How to Develop a Diabetes Sick Day Plan
Illness or injury can make managing your diabetes more difficult. When you are sick, your body is in a state of stress and produces stress hormones. These hormones help your body fight the illness or injury, but they also cause your blood sugar to increase. Your blood sugar can increase when you are sick even if you are unable to eat or drink. Untreated high blood sugar can lead to Diabetic Ketoacidosis (DKA) or Hyperosmolar Hyperglycemic Syndrome (HHS). DKA and HHS are health emergencies and require treatment in the hospital. These problems can be avoided by having a sick day plan, which you should develop with your doctor.
What type of illness can make controlling my blood sugar harder? In fact, just about any type of illness can make controlling your blood sugar more difficult, including:
- Stomach bugs
- Infections of the ear, sinuses, throat, teeth or bladder
- Infected sores, including those on the feet.
If you suffer from diabetes, these tips could make your sick days a little less miserable:
- Always take your long-acting insulin
- Generally, you will need more insulin when you are sick. Your doctor will decide how much insulin you will need to take while sick or if you should continue your diabetes pills.
- If you are taking a type of diabetic pill called an insulin secretagogue such as glyburide, glipizide, glimepiride, replaglinide or nateglinide, and are unable to keep food down, call your doctor to decide if you should take it.
- Check your blood sugar every two to four hours.
- Urine should be checked for ketones if your blood sugar is above 240 or if you have been vomiting or having diarrhea.
- Discuss with your doctor any other instructions that are specific to your condition.
When should I call the doctor?
- Call if you have been sick for 24 hours or more
- Your temperature is greater than 101.5 degrees
- You have been throwing up or had diarrhea for more than six hours
- There are moderate to large amounts of ketones in your urine
- Your blood sugar is greater than 240 or less than 70 for two checks in a row
- You have symptoms of infection such as pain with urination or wounds with drainage
- You are dehydrated
- You have chest pain or abdominal pain
- You have difficulty breathing
- You have any question or are unsure what you should do
What should I eat and drink while I am sick?
When you are ill, you may be sick to your stomach and unable to eat normally. You might not have the energy to go shopping or prepare food. You will probably be less active than you are when you feel healthy.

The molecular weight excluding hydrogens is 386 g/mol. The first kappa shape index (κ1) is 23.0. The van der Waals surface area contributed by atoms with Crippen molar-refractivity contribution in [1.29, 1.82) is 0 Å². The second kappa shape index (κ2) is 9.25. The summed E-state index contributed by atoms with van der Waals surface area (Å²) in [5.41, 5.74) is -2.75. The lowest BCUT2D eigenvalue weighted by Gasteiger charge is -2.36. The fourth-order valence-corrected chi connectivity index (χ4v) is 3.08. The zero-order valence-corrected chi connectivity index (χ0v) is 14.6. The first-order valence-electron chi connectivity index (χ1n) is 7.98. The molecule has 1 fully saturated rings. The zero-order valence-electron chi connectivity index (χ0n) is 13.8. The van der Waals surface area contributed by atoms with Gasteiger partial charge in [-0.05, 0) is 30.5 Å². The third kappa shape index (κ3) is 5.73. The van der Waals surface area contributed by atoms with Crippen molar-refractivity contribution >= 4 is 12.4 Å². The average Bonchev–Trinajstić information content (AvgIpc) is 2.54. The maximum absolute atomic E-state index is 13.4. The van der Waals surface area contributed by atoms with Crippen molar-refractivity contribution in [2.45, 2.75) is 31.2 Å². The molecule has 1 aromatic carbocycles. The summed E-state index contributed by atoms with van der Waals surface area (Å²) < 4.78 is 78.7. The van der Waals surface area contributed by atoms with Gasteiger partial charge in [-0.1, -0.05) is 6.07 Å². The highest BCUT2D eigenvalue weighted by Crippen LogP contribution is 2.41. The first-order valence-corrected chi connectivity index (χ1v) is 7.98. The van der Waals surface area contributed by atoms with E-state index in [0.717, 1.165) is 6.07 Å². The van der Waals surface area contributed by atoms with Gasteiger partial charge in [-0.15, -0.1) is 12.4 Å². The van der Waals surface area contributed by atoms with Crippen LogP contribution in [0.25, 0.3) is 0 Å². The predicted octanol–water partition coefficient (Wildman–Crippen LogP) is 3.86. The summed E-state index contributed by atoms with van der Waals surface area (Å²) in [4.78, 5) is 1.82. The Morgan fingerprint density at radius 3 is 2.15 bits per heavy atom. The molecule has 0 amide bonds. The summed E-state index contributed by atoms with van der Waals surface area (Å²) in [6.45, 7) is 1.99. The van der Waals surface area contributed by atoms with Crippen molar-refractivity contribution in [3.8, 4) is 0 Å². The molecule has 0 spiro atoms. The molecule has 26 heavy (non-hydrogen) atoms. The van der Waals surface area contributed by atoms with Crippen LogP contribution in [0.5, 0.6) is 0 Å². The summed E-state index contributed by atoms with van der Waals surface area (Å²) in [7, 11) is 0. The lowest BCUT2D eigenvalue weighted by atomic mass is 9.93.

- Drink at least eight ounces of caffeine-free fluid every hour. Caffeine increases urination and can lead to further dehydration when you are already vomiting or have diarrhea.
- Eat 50 grams of carbohydrate (three carbohydrate servings) every three to four hours. Even if your blood sugar is high, it is important to continue to take in carbohydrates.
- If you are vomiting, eat foods that are easy on the stomach like toast, crackers, broth and soups. Include fluids that have calories such as fruit juice, regular caffeine free soda, gelatin and popsicles.
What things do I need to have on hand to be prepared for a sick day?
- Foods that are easy on the stomach such as applesauce, crackers, and soup
- Liquids that provide calories such as juices, regular caffeine free soft drinks, reduced sugar sports drinks, regular gelatin and popsicles
- Liquids that are calorie free such as water, diet sodas, sugar free gelatin and herbal teas
- Diabetic medications and/or insulin
- Glucose meter, glucose strips and supplies for checking your blood sugar
- Ketone sticks (especially for type 1 diabetics)
- List of emergency telephone numbers. If you live alone it is important that you let a friend know that you are sick.
- Over the counter medicines such as Tylenol for fever and pain, Lomotil (generic: loperamide) for diarrhea, sugar free cough drops and syrups for cough and sore throat. You should discuss the use of over the counter medicines with your doctor before using them. Some over the counter medications can increase your blood sugar.
Last Updated: March 10, 2017